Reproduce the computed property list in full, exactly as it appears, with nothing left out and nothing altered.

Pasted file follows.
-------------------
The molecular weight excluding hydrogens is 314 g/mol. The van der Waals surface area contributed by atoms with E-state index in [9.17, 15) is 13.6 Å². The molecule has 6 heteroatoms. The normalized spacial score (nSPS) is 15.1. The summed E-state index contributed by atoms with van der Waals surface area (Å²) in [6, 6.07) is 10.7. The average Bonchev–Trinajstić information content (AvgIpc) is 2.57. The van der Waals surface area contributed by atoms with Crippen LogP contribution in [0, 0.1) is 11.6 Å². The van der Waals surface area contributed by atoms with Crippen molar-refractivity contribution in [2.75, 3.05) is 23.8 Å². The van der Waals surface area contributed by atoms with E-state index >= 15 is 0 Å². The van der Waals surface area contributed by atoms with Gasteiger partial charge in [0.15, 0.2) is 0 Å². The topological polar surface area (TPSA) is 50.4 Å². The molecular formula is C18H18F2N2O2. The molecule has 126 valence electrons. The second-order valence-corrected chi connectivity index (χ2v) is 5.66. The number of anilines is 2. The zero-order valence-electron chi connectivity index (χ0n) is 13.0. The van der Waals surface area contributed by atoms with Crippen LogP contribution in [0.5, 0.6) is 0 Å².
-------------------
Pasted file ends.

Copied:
The molecular weight excluding hydrogens is 314 g/mol. The van der Waals surface area contributed by atoms with E-state index in [9.17, 15) is 13.6 Å². The molecule has 6 heteroatoms. The normalized spacial score (nSPS) is 15.1. The summed E-state index contributed by atoms with van der Waals surface area (Å²) in [6, 6.07) is 10.7. The average Bonchev–Trinajstić information content (AvgIpc) is 2.57. The van der Waals surface area contributed by atoms with Crippen LogP contribution in [0, 0.1) is 11.6 Å². The van der Waals surface area contributed by atoms with Crippen molar-refractivity contribution in [2.75, 3.05) is 23.8 Å². The van der Waals surface area contributed by atoms with E-state index >= 15 is 0 Å². The van der Waals surface area contributed by atoms with Gasteiger partial charge in [0.15, 0.2) is 0 Å². The topological polar surface area (TPSA) is 50.4 Å². The molecular formula is C18H18F2N2O2. The molecule has 126 valence electrons. The second-order valence-corrected chi connectivity index (χ2v) is 5.66. The number of anilines is 2. The zero-order valence-electron chi connectivity index (χ0n) is 13.0. The van der Waals surface area contributed by atoms with Crippen LogP contribution in [0.5, 0.6) is 0 Å².